Workshop for New Law School Teachers
At the 29th annual Workshop, new law teachers will share their excitement, experiences and concerns with each other and with a roster of senior and junior faculty chosen for their track record of success and their diversity of scholarly and teaching approaches. These professors will pass along invaluable advice about teaching and testing techniques and tips for developing, placing and promoting one's scholarship. Speakers will also address how to manage the demands of institutional service, as well as the expectations of students and colleagues, along with special challenges that arise when confronting controversial topics.
Who Should Attend?
The Workshop will benefit newly appointed faculty members, including teachers with up to two years of teaching experience, and those with appointments as visiting assistant professors.
Workshop for Pretenured People of Color Law School Teachers
Supported in part by a grant from the Law School Admission Council
From their first day of teaching until tenure, minority law teachers face special challenges in the legal academy. At this workshop, diverse panels of experienced and successful law professors will focus on these issues as they arise in the context of scholarship, teaching, service and the tenure process. The workshop dovetails with the AALS Workshop for New Law School Teachers by providing sustained emphasis on the distinctive situations of pretenured minority law school teachers.
Who Should Attend?
The Workshop will be of interest to newly appointed minority law teachers as well as junior professors who are navigating the tenure process and looking for guidance and support.
Workshop for Beginning Legal Writing Teachers
Why Attend? The Workshop is designed to offer new law faculty an introduction to the teaching of legal writing, research, and analysis. The workshop will address the basic tasks of the teacher of legal writing: classroom teaching, designing problems, conducting effective individual conferences, incorporating the teaching of legal research, and critiquing students’ written work. Additionally, the workshop will address new teachers' scholarly development and institutional status issues.
Who Should Attend? The Workshop will be of interest to new legal writing teachers and to all new teachers whose responsibilities include some teaching of legal writing. The program will be particularly valuable for full-time professors and adjunct professors who will be teaching legal research and writing for the first time and Directors of legal writing programs, if those individuals have taught full-time for four or fewer years.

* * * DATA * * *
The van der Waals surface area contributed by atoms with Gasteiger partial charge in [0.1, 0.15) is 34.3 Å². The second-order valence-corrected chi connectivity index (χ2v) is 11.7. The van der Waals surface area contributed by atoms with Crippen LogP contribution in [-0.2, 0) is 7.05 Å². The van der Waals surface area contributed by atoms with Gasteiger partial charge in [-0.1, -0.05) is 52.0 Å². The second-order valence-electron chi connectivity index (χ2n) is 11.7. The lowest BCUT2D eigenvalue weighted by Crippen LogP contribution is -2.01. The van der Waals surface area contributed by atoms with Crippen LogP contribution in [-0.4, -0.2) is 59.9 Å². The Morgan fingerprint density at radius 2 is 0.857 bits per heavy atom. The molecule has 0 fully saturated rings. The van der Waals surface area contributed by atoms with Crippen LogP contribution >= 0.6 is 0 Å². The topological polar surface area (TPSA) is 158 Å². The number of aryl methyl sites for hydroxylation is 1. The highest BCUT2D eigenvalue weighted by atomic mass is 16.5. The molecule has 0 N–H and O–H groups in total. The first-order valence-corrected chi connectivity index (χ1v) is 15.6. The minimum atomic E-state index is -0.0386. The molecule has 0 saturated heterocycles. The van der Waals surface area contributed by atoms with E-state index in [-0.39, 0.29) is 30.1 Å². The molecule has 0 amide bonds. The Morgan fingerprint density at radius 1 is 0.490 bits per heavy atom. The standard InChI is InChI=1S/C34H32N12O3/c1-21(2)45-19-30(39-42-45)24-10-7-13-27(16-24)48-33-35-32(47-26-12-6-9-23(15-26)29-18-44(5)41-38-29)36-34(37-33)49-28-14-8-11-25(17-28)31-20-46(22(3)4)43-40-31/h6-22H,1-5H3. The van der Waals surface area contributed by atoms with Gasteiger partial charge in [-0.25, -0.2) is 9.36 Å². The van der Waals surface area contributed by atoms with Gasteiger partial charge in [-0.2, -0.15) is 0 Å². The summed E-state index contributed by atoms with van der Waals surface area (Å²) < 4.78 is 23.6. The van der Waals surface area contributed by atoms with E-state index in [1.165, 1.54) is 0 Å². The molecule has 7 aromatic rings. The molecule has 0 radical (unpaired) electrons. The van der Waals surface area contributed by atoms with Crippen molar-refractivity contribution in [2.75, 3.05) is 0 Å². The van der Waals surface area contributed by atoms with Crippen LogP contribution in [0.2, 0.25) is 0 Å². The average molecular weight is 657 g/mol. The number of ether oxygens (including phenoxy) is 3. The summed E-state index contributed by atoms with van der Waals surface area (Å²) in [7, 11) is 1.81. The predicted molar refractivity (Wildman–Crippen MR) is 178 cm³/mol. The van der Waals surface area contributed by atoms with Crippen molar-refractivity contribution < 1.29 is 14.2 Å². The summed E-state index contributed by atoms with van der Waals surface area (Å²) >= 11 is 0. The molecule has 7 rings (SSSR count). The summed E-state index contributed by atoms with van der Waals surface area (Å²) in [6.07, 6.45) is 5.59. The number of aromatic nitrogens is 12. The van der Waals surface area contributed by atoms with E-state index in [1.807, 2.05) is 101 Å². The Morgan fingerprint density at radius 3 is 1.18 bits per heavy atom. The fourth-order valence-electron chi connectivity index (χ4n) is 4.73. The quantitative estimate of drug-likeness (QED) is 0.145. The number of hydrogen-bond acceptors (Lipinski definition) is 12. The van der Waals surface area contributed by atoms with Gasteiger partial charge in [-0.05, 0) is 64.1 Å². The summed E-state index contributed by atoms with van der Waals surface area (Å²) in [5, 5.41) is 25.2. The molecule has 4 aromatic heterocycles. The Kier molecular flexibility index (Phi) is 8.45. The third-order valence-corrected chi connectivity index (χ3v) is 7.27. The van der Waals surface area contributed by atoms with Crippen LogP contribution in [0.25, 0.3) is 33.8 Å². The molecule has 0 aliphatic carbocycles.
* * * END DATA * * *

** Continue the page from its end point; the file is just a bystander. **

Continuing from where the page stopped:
Workshop on Women Rethinking Equality
Women seeking equality in America today face an uneven prospect. Women are represented in record numbers in all branches of government, yet also struggle in unprecedented numbers below the poverty line, and they remain notably absent from many corporate boardrooms. Two more women have been appointed to the Supreme Court, including the first Latina justice; yet the popular debate and confirmation hearings were marred by race and gender stereotypes and by homophobia.
Advocates of same-sex marriage and new reproductive technologies have challenged the traditional family, yet they have been met by efforts to re-naturalize marriage, childbirth, and the place of women in the private sphere. These same contradictions mark women’s role in legal education. Women comprise a majority of students in many law schools, yet women are not equally represented in the professoriat. A recent AALS Report revealed a “tenure gap” affecting all women, which was particularly wide and increasing among women of color. The predominance of women in lower-paid, lower-status positions without job security in the legal academy mirrors their relative absence from top positions in law firms, law schools, and other highly paid legal positions. As we address the unfinished business of equality, women confront complex challenges. Some impediments stem from a public perception that the central problems of women’s equality were solved a generation ago. Other obstacles – which women are often reluctant to confront – arise from the heterogeneity of the group itself.